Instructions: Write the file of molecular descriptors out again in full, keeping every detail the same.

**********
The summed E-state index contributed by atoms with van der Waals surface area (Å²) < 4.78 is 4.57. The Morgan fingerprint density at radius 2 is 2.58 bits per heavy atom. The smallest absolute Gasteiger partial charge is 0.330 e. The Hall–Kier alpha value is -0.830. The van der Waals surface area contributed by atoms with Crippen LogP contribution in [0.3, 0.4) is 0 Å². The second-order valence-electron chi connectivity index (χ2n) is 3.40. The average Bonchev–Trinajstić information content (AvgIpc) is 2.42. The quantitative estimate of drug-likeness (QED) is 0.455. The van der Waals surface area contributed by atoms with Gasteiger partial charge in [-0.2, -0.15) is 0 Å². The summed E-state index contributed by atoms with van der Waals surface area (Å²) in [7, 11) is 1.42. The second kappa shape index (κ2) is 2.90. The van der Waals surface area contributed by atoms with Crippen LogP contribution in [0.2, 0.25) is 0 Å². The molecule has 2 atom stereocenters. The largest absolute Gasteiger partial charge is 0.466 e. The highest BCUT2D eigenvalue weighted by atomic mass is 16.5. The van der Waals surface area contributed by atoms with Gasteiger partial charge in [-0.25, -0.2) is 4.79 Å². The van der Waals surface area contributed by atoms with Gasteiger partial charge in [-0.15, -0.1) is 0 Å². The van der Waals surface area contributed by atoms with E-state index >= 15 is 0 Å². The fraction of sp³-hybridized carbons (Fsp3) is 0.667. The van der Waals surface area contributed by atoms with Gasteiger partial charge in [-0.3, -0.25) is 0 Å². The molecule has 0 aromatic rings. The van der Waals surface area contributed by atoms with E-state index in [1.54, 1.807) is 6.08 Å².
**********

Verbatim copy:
The summed E-state index contributed by atoms with van der Waals surface area (Å²) < 4.78 is 4.57. The Morgan fingerprint density at radius 2 is 2.58 bits per heavy atom. The smallest absolute Gasteiger partial charge is 0.330 e. The Hall–Kier alpha value is -0.830. The van der Waals surface area contributed by atoms with Crippen LogP contribution in [0.3, 0.4) is 0 Å². The second-order valence-electron chi connectivity index (χ2n) is 3.40. The average Bonchev–Trinajstić information content (AvgIpc) is 2.42. The quantitative estimate of drug-likeness (QED) is 0.455. The van der Waals surface area contributed by atoms with Gasteiger partial charge in [-0.2, -0.15) is 0 Å². The summed E-state index contributed by atoms with van der Waals surface area (Å²) in [7, 11) is 1.42. The second kappa shape index (κ2) is 2.90. The van der Waals surface area contributed by atoms with Crippen LogP contribution in [0.2, 0.25) is 0 Å². The molecule has 2 atom stereocenters. The largest absolute Gasteiger partial charge is 0.466 e. The highest BCUT2D eigenvalue weighted by atomic mass is 16.5. The van der Waals surface area contributed by atoms with Gasteiger partial charge in [-0.25, -0.2) is 4.79 Å². The van der Waals surface area contributed by atoms with Gasteiger partial charge in [-0.15, -0.1) is 0 Å². The van der Waals surface area contributed by atoms with E-state index >= 15 is 0 Å². The fraction of sp³-hybridized carbons (Fsp3) is 0.667. The van der Waals surface area contributed by atoms with Gasteiger partial charge in [-0.3, -0.25) is 0 Å². The molecule has 0 aromatic rings. The van der Waals surface area contributed by atoms with E-state index in [1.54, 1.807) is 6.08 Å².